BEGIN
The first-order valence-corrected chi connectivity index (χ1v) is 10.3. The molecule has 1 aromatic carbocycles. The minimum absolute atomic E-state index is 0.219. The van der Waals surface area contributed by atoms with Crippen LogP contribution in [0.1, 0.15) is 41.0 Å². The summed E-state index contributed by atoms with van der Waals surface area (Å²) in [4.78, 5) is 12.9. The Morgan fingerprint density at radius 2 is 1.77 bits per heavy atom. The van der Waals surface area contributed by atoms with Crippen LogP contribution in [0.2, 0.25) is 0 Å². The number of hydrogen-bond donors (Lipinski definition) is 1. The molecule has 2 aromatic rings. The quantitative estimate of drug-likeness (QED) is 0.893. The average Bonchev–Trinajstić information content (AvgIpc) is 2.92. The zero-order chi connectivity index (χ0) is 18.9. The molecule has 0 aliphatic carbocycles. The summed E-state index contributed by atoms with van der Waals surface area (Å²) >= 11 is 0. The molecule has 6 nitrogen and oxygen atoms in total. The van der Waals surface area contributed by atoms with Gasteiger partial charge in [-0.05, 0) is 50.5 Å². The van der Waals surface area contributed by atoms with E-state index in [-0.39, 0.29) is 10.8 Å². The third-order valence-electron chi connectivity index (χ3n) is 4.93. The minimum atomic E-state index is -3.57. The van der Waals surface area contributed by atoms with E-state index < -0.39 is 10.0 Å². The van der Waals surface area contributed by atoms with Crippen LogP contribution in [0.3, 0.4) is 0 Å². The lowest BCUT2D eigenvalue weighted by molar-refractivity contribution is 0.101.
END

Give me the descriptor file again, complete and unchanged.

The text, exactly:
The first-order valence-corrected chi connectivity index (χ1v) is 10.3. The molecule has 1 aromatic carbocycles. The minimum absolute atomic E-state index is 0.219. The van der Waals surface area contributed by atoms with Crippen LogP contribution in [0.1, 0.15) is 41.0 Å². The summed E-state index contributed by atoms with van der Waals surface area (Å²) in [4.78, 5) is 12.9. The Morgan fingerprint density at radius 2 is 1.77 bits per heavy atom. The van der Waals surface area contributed by atoms with Crippen LogP contribution in [0.2, 0.25) is 0 Å². The number of hydrogen-bond donors (Lipinski definition) is 1. The molecule has 2 aromatic rings. The quantitative estimate of drug-likeness (QED) is 0.893. The average Bonchev–Trinajstić information content (AvgIpc) is 2.92. The zero-order chi connectivity index (χ0) is 18.9. The molecule has 0 aliphatic carbocycles. The summed E-state index contributed by atoms with van der Waals surface area (Å²) >= 11 is 0. The molecule has 6 nitrogen and oxygen atoms in total. The van der Waals surface area contributed by atoms with Gasteiger partial charge in [-0.05, 0) is 50.5 Å². The van der Waals surface area contributed by atoms with E-state index in [-0.39, 0.29) is 10.8 Å². The third-order valence-electron chi connectivity index (χ3n) is 4.93. The minimum atomic E-state index is -3.57. The van der Waals surface area contributed by atoms with E-state index < -0.39 is 10.0 Å². The van der Waals surface area contributed by atoms with Crippen LogP contribution in [0.3, 0.4) is 0 Å². The lowest BCUT2D eigenvalue weighted by molar-refractivity contribution is 0.101.